Later that night, when we were all home, and the tears were dried, the adults asked Sabrina, Tori, and I to stay behind for a minute. “We wanted you to know that someone saw your girl later. There was a little boy beside her and he was eating the sandwich. Son, grandson, we don’t know, but she gave it to him. We just wanted you to know why she didn’t eat it.”

The point of the story is not really that white people are jerks. The point is that poverty sucks. Angelica is, or was- one human being in a sea of starvation, and our small efforts to help her were still not enough. As a first-world, white, privileged teenager who had the experience to fight poverty first hand, and failed, I can tell you that those annoying emails and those articles on Facebook are sent and posted by desperate people who are fighting an impossible enemy. Poverty sucks, and I couldn’t fix it, but poverty fixed me right into place.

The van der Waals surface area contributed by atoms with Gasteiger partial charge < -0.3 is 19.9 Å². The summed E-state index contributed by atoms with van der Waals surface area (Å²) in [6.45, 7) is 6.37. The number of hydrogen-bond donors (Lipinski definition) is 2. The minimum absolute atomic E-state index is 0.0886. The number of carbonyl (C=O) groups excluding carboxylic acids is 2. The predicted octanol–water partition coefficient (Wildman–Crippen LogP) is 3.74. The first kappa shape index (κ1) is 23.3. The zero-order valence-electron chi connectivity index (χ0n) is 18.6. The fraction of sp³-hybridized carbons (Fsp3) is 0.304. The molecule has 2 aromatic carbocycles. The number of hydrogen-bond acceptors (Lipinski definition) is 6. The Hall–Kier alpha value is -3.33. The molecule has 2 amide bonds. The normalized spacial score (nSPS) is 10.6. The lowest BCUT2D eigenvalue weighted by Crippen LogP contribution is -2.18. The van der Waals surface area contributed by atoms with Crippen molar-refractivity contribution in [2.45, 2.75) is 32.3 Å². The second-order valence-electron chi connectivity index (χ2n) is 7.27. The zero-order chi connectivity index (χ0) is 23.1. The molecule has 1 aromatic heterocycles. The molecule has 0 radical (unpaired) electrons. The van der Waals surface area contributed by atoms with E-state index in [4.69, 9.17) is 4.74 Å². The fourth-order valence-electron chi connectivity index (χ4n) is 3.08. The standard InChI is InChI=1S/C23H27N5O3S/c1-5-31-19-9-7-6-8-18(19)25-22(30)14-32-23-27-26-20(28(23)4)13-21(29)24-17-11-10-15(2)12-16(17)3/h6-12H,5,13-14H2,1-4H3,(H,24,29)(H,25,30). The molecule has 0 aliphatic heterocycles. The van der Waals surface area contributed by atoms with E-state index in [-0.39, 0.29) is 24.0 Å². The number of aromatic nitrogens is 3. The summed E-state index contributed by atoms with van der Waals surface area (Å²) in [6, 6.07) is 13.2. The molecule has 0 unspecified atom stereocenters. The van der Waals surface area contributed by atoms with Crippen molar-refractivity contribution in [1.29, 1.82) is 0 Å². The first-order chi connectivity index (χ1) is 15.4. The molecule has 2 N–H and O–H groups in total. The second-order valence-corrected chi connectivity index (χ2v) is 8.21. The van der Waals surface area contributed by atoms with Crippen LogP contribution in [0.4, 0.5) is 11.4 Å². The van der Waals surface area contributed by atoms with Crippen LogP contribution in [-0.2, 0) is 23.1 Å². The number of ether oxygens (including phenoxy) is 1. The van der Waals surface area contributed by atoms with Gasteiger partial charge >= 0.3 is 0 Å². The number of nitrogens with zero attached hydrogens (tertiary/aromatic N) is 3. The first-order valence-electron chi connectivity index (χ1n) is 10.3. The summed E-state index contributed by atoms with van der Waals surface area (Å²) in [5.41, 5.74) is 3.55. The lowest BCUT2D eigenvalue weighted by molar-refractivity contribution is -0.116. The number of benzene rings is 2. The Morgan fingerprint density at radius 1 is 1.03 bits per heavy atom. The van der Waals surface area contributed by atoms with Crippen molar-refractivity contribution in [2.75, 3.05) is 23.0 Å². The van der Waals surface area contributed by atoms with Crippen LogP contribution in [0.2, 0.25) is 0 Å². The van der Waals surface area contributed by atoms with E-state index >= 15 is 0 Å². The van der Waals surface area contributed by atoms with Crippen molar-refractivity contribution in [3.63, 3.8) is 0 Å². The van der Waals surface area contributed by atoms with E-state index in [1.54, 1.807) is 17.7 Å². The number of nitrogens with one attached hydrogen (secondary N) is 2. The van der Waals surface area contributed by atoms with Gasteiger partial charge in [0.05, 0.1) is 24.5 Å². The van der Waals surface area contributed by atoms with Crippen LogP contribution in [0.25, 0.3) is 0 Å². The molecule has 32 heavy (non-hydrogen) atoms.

It’s easy to ignore poverty and scroll past it when it’s an in-personable article in your news feed. When a woman in a pink shirt is sobbing in the street in front of you, there will be nothing you can do that will be enough.


Posted on March 31, 2015, in News, Top Stories and tagged , , , , , , , , , , , , . Bookmark the permalink. 2 Comments.

  1. Refrain from tagging me and harassing me “Edyn-Mae Stevenson”. Thank-you.

    • Edyn-Mae Stevenson

      Miss Stong, I’m afraid this is all a misunderstanding. I was not tagging you in my articles, nor do I believe that I should be accused of “harassing” you. I inconsequently have a very good friend named who goes by the name of Tori Stong. If you had read my article, you would’ve seen that I mentioned her in it. However, her full name is Victoria Stong and I’m afraid I tagged her by her full name in the article. I have never met you, nor would I dream of harassing you. The article that I accidentally tagged your name in is an account of a life-changing experience I encountered while visiting in Iquitos, Peru and has nothing to do with harassing any strangers. I’m sorry for this misunderstanding and inconvenience, and I will take the tag out of my post as to keep from offending anyone else, including you. Thank you for understanding.